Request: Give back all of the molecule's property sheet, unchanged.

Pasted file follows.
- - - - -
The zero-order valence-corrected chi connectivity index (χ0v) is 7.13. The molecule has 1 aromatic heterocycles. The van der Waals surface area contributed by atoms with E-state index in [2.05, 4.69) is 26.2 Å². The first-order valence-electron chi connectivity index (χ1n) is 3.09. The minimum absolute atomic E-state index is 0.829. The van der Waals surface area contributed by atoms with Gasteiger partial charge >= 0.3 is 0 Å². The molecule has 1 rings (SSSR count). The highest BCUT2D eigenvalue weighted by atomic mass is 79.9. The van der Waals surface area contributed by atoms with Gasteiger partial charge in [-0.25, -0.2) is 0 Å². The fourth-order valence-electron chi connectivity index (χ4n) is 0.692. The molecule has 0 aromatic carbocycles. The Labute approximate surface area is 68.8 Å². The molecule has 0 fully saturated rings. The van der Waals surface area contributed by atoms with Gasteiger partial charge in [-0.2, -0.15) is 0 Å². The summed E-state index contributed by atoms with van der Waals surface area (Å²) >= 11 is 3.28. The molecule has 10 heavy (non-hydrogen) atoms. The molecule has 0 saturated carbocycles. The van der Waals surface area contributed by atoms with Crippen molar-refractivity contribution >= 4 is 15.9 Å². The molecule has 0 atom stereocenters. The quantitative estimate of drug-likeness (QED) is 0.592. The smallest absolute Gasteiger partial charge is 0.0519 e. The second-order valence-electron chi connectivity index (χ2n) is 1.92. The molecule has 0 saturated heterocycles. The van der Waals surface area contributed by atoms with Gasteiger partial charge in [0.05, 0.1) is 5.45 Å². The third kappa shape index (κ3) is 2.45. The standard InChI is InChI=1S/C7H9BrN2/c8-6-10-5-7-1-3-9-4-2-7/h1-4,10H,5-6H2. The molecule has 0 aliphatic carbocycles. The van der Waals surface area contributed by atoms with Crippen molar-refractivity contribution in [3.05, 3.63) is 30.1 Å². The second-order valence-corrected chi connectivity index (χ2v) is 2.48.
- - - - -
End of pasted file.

The zero-order valence-corrected chi connectivity index (χ0v) is 7.13. The molecule has 1 aromatic heterocycles. The van der Waals surface area contributed by atoms with E-state index in [2.05, 4.69) is 26.2 Å². The first-order valence-electron chi connectivity index (χ1n) is 3.09. The minimum absolute atomic E-state index is 0.829. The van der Waals surface area contributed by atoms with Gasteiger partial charge >= 0.3 is 0 Å². The molecule has 1 rings (SSSR count). The highest BCUT2D eigenvalue weighted by atomic mass is 79.9. The van der Waals surface area contributed by atoms with Gasteiger partial charge in [-0.25, -0.2) is 0 Å². The fourth-order valence-electron chi connectivity index (χ4n) is 0.692. The molecule has 0 aromatic carbocycles. The Labute approximate surface area is 68.8 Å². The molecule has 0 fully saturated rings. The van der Waals surface area contributed by atoms with Gasteiger partial charge in [-0.2, -0.15) is 0 Å². The summed E-state index contributed by atoms with van der Waals surface area (Å²) >= 11 is 3.28. The molecule has 10 heavy (non-hydrogen) atoms. The molecule has 0 saturated carbocycles. The van der Waals surface area contributed by atoms with Crippen molar-refractivity contribution >= 4 is 15.9 Å². The molecule has 0 atom stereocenters. The quantitative estimate of drug-likeness (QED) is 0.592. The smallest absolute Gasteiger partial charge is 0.0519 e. The second-order valence-electron chi connectivity index (χ2n) is 1.92. The molecule has 0 saturated heterocycles. The van der Waals surface area contributed by atoms with Gasteiger partial charge in [0.05, 0.1) is 5.45 Å². The third kappa shape index (κ3) is 2.45. The standard InChI is InChI=1S/C7H9BrN2/c8-6-10-5-7-1-3-9-4-2-7/h1-4,10H,5-6H2. The molecule has 0 aliphatic carbocycles. The van der Waals surface area contributed by atoms with Crippen molar-refractivity contribution in [3.05, 3.63) is 30.1 Å². The second-order valence-corrected chi connectivity index (χ2v) is 2.48.